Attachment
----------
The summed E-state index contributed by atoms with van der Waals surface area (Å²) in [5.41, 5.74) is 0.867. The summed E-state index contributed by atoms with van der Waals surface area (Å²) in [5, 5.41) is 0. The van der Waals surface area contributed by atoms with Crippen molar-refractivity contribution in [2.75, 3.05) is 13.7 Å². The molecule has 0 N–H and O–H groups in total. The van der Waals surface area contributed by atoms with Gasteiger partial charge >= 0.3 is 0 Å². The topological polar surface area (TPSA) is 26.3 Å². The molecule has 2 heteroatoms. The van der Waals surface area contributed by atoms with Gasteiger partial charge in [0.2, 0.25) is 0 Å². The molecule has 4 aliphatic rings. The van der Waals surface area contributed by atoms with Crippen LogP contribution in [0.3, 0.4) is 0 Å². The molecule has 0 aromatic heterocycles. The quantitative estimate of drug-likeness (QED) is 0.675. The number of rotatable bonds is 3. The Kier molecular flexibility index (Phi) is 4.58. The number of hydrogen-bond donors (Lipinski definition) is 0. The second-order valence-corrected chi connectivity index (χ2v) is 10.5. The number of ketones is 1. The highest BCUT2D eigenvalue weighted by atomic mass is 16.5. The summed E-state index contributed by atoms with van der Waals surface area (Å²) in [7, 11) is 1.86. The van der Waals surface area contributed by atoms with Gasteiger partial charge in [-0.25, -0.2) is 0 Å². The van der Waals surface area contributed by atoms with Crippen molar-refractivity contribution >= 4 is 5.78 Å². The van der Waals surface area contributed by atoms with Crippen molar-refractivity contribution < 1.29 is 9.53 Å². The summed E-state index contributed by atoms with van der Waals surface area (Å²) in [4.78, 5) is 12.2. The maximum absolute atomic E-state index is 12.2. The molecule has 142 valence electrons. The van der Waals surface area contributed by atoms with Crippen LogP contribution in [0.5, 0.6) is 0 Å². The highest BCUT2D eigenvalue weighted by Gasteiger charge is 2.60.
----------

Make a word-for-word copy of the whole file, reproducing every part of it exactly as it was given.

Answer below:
The summed E-state index contributed by atoms with van der Waals surface area (Å²) in [5.41, 5.74) is 0.867. The summed E-state index contributed by atoms with van der Waals surface area (Å²) in [5, 5.41) is 0. The van der Waals surface area contributed by atoms with Crippen molar-refractivity contribution in [2.75, 3.05) is 13.7 Å². The molecule has 0 N–H and O–H groups in total. The van der Waals surface area contributed by atoms with Gasteiger partial charge >= 0.3 is 0 Å². The topological polar surface area (TPSA) is 26.3 Å². The molecule has 2 heteroatoms. The van der Waals surface area contributed by atoms with Gasteiger partial charge in [0.2, 0.25) is 0 Å². The molecule has 4 aliphatic rings. The van der Waals surface area contributed by atoms with Crippen LogP contribution in [0.3, 0.4) is 0 Å². The molecule has 0 aromatic heterocycles. The quantitative estimate of drug-likeness (QED) is 0.675. The number of rotatable bonds is 3. The Kier molecular flexibility index (Phi) is 4.58. The number of hydrogen-bond donors (Lipinski definition) is 0. The second-order valence-corrected chi connectivity index (χ2v) is 10.5. The number of ketones is 1. The highest BCUT2D eigenvalue weighted by atomic mass is 16.5. The summed E-state index contributed by atoms with van der Waals surface area (Å²) in [7, 11) is 1.86. The van der Waals surface area contributed by atoms with Gasteiger partial charge in [-0.25, -0.2) is 0 Å². The van der Waals surface area contributed by atoms with Crippen molar-refractivity contribution >= 4 is 5.78 Å². The van der Waals surface area contributed by atoms with Crippen molar-refractivity contribution < 1.29 is 9.53 Å². The summed E-state index contributed by atoms with van der Waals surface area (Å²) in [4.78, 5) is 12.2. The maximum absolute atomic E-state index is 12.2. The molecule has 142 valence electrons. The van der Waals surface area contributed by atoms with Crippen LogP contribution in [0.5, 0.6) is 0 Å². The highest BCUT2D eigenvalue weighted by Gasteiger charge is 2.60.